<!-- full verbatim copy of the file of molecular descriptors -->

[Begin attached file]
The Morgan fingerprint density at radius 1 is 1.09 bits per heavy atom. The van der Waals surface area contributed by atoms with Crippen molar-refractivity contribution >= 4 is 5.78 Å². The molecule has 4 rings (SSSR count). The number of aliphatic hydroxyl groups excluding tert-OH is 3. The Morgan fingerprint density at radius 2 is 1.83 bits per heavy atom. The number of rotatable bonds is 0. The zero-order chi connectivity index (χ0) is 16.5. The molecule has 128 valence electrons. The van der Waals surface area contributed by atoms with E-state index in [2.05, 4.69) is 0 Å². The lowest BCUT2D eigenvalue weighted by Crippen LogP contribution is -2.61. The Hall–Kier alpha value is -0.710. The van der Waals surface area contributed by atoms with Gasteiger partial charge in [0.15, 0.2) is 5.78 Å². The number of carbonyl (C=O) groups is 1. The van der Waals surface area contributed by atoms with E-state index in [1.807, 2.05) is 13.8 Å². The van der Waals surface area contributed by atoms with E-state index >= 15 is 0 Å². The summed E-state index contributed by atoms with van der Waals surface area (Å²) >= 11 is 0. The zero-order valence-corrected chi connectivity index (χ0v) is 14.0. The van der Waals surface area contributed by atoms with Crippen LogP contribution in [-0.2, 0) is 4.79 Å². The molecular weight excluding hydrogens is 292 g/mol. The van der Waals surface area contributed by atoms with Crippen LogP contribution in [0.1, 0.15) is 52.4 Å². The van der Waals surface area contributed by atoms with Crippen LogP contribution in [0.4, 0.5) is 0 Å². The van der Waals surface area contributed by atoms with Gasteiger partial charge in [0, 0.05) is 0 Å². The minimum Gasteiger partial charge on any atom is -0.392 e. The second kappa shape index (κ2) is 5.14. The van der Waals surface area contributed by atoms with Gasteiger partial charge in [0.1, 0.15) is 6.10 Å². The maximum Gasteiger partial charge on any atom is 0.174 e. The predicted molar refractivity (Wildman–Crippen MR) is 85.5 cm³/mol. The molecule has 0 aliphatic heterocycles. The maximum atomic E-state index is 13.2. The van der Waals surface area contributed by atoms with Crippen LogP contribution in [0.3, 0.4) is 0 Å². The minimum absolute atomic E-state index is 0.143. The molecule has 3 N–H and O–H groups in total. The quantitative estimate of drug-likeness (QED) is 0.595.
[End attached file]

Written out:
The Morgan fingerprint density at radius 1 is 1.09 bits per heavy atom. The van der Waals surface area contributed by atoms with Crippen molar-refractivity contribution >= 4 is 5.78 Å². The molecule has 4 rings (SSSR count). The number of aliphatic hydroxyl groups excluding tert-OH is 3. The Morgan fingerprint density at radius 2 is 1.83 bits per heavy atom. The number of rotatable bonds is 0. The zero-order chi connectivity index (χ0) is 16.5. The molecule has 128 valence electrons. The van der Waals surface area contributed by atoms with E-state index in [2.05, 4.69) is 0 Å². The lowest BCUT2D eigenvalue weighted by Crippen LogP contribution is -2.61. The Hall–Kier alpha value is -0.710. The van der Waals surface area contributed by atoms with Gasteiger partial charge in [0.15, 0.2) is 5.78 Å². The number of carbonyl (C=O) groups is 1. The van der Waals surface area contributed by atoms with E-state index in [1.807, 2.05) is 13.8 Å². The van der Waals surface area contributed by atoms with E-state index >= 15 is 0 Å². The summed E-state index contributed by atoms with van der Waals surface area (Å²) >= 11 is 0. The zero-order valence-corrected chi connectivity index (χ0v) is 14.0. The van der Waals surface area contributed by atoms with Crippen LogP contribution in [-0.2, 0) is 4.79 Å². The molecular weight excluding hydrogens is 292 g/mol. The van der Waals surface area contributed by atoms with Crippen LogP contribution in [0.1, 0.15) is 52.4 Å². The van der Waals surface area contributed by atoms with Crippen LogP contribution in [0.4, 0.5) is 0 Å². The van der Waals surface area contributed by atoms with Gasteiger partial charge in [0, 0.05) is 0 Å². The minimum Gasteiger partial charge on any atom is -0.392 e. The second kappa shape index (κ2) is 5.14. The van der Waals surface area contributed by atoms with Gasteiger partial charge in [0.1, 0.15) is 6.10 Å². The maximum Gasteiger partial charge on any atom is 0.174 e. The predicted molar refractivity (Wildman–Crippen MR) is 85.5 cm³/mol. The molecule has 0 aliphatic heterocycles. The maximum atomic E-state index is 13.2. The van der Waals surface area contributed by atoms with Crippen LogP contribution in [0.3, 0.4) is 0 Å². The minimum absolute atomic E-state index is 0.143. The molecule has 3 N–H and O–H groups in total. The quantitative estimate of drug-likeness (QED) is 0.595.